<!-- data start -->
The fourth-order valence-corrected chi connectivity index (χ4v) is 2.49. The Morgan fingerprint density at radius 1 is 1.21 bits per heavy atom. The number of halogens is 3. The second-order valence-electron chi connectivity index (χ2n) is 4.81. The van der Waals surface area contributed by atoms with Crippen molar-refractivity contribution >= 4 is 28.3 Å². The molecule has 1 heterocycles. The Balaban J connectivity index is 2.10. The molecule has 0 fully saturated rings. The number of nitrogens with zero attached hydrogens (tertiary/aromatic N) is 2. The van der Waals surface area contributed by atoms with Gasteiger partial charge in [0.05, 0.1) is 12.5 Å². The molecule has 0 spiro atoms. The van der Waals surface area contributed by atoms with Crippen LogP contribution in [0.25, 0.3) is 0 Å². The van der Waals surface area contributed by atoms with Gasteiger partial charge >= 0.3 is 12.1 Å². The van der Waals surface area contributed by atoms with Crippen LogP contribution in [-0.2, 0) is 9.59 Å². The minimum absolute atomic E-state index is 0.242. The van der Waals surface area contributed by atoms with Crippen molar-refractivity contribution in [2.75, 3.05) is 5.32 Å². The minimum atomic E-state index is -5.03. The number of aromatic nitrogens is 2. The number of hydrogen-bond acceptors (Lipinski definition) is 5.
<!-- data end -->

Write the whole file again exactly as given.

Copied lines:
The fourth-order valence-corrected chi connectivity index (χ4v) is 2.49. The Morgan fingerprint density at radius 1 is 1.21 bits per heavy atom. The number of halogens is 3. The second-order valence-electron chi connectivity index (χ2n) is 4.81. The van der Waals surface area contributed by atoms with Crippen molar-refractivity contribution >= 4 is 28.3 Å². The molecule has 1 heterocycles. The Balaban J connectivity index is 2.10. The molecule has 0 fully saturated rings. The number of nitrogens with zero attached hydrogens (tertiary/aromatic N) is 2. The van der Waals surface area contributed by atoms with Gasteiger partial charge in [0.05, 0.1) is 12.5 Å². The molecule has 0 spiro atoms. The van der Waals surface area contributed by atoms with Crippen LogP contribution in [0.25, 0.3) is 0 Å². The van der Waals surface area contributed by atoms with Gasteiger partial charge >= 0.3 is 12.1 Å². The van der Waals surface area contributed by atoms with Crippen LogP contribution in [-0.2, 0) is 9.59 Å². The minimum absolute atomic E-state index is 0.242. The van der Waals surface area contributed by atoms with Crippen molar-refractivity contribution in [2.75, 3.05) is 5.32 Å². The minimum atomic E-state index is -5.03. The number of aromatic nitrogens is 2. The number of hydrogen-bond acceptors (Lipinski definition) is 5.